Before you set yourself up for difficulty, try to determine if your wood had been varnished, polyurethaned, or oiled. Varnish and polyurethane look alike, but the polyurethane finish is virtually indestructible and can be mopped like a tile floor. A varnished floor takes a bit more care, and an oiled floor shouldn’t be mopped at all.

An oiled wood floor will have a dull glow to it, but varnish or polyurethane will have a shine. To test for varnish, go to an inconspicuous spot and put a few drops of acetone (nail polish remover) on the varnished wood and rub gently in a circular motion. After a minute or two, check it. If the finish has gone sticky or gel-like, it’s varnish. Polyurethane will not change.

To clean your polyurethaned wood floor: Use the Basic Mopping technique with Basic Cleaning Solution 1 (acidic). No further treatment is needed.

To clean your oiled wood floor: Use teak oil or mineral oil (NOT mineral spirits). Moisten a cloth with the oil and, on your hands and knees, rub the oil in the direction of the grain of thw wood. Change to a clean space on the cloth as needed. Polish with a fresh cloth to remove excess oil and to impart a shine. Particularly dirty areas just require more oil and elbow grease. Regular vacuuming and periodic dust mopping will help keep these floors soil free. Spills should be wiped up immediately.

To clean your varnished wood floor:
most experts agree that using any kind of water-based cleaner on your varnished wood floor is an invitation to trouble, especially if the condition of the finish is dodgy. Water can make the wood strips swell, warp, split, even mildew. Your best bet is to purchase a cleaning product made specifically for wood floors and use it according to directions.

If you search the web you may find some sites that recommend cleaning varnished hardwood floors with a vegetable oil soap, but at least one hardwood floor manufacturer strongly recommends against it: . Considering the cost of sanding and refinishing a hardwood floor, it is better to be safe than sorry, and pop for the little extra cost of a specialized, dedicated cleaner for wood floors.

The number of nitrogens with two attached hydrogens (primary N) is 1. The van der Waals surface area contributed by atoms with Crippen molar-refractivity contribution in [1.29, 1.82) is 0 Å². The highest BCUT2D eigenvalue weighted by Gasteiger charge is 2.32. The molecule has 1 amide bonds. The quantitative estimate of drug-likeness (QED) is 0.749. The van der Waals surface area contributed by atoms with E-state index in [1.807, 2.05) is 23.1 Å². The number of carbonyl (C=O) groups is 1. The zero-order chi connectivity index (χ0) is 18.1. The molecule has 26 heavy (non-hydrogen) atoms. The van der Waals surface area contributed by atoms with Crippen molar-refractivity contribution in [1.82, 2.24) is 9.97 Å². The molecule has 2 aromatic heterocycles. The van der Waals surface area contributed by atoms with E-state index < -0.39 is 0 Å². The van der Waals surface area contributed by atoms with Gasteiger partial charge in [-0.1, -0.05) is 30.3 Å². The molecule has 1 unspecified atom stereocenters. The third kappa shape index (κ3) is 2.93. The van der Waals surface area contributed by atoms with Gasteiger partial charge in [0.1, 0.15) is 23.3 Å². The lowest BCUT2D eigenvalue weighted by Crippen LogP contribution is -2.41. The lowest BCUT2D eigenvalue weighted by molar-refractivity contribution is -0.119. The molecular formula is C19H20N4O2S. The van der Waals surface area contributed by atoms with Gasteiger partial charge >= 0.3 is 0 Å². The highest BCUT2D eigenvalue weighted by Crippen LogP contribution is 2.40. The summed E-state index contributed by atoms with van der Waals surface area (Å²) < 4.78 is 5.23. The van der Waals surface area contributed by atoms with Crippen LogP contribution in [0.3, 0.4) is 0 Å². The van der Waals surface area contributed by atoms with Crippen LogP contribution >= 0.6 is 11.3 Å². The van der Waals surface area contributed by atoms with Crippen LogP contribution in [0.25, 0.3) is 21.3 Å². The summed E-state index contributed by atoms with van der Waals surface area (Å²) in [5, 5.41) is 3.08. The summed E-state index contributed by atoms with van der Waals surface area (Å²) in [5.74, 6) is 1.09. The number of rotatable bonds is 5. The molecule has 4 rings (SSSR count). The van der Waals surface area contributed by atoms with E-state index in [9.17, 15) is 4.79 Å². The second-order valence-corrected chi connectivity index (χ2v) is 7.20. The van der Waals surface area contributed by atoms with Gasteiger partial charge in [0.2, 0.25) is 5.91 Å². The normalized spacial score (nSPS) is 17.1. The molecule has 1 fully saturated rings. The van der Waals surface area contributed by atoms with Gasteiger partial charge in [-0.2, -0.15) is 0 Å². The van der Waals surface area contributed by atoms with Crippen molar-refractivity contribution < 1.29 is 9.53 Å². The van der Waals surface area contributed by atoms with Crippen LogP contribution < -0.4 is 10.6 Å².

Next: cleaning your carpets and rugs


Sweet Violet said...

Jan4insight---I ok'd your comment for publishing but for some reason it hasn't shown up. In answer to your question about commercial fabric softeners, I don't have an alternative except, perhaps, a 50% solution of white vinegar and water allowed to dry on the surface of the floor. Or the traditional old standby: paste wax.

Considering the brisk sales of these softeners, I doubt allergy is a big concern of most users and this blog is dedicated more to saving money (as opposed to "green" solutions) by using what you have around the house and not spending big bucks unnecessarily for cleaning products. Sometimes, however, if we want to go green, we just have to accept that what we want...shiny floors, for not attainable without a great deal of work (paste wax laid down by hand).

I hope you enjoy the blog...I have decades of experience in "Commando Cleaning" and thought there might be a few people who'd benefit from my experience.

Nancy said...

Great post, I use apple cider vinegar for my hardwood floors and never had a problem.

Lillie said...

Hi Violet,

my name is Lillie Erhardt and I have been reading your blog which I found very interesting!
You wrote about vacuumcleaner so I have a great tip-off for you.

This year Electrolux are celebrating 90 years which they will pay tribute to persons through the project Kitchen Stars! To become a Kitchen Star you need to send us a photo on you and tell us about a worth remembering memory from the kitchen.

As an exchange for your participation all the Kitchen Stars will receive a trendy Electrolux ErgoRapido vacuumcleaner!

If this sounds interesting please contact me for further information.

Kind Regards,

Lillie Erhardt,
for Electrolux.

Lilly Mouse said...

Woweee! :) That is a truly comprehensive article on all that happens beneath our feet.

It leaves me feeling that the guy who cleans the foyer floor is something of an artist. Really lovely, thanks :)

Ciao for now, Lilly

Trægulve said...

This is a very excellent blog article. I hope that you will post more and thank you for sharing.

Ibne Hanif said...

You have provided useful housekeeping tips. I recommend you should update it too.

Marie Reed said...

This article is very helpful! I never rinse my floors after washing them. Now I now that I really should be! I'l get to mopping lickety split:)

Polystick said...

This is really very useful tips i will follow your instructions and i want to more tips please updates your blogs.

Thank you for post.

Kate Bristow said...

I'm also one of the people who are using water and white vinegar for the hardwood floors. Great results!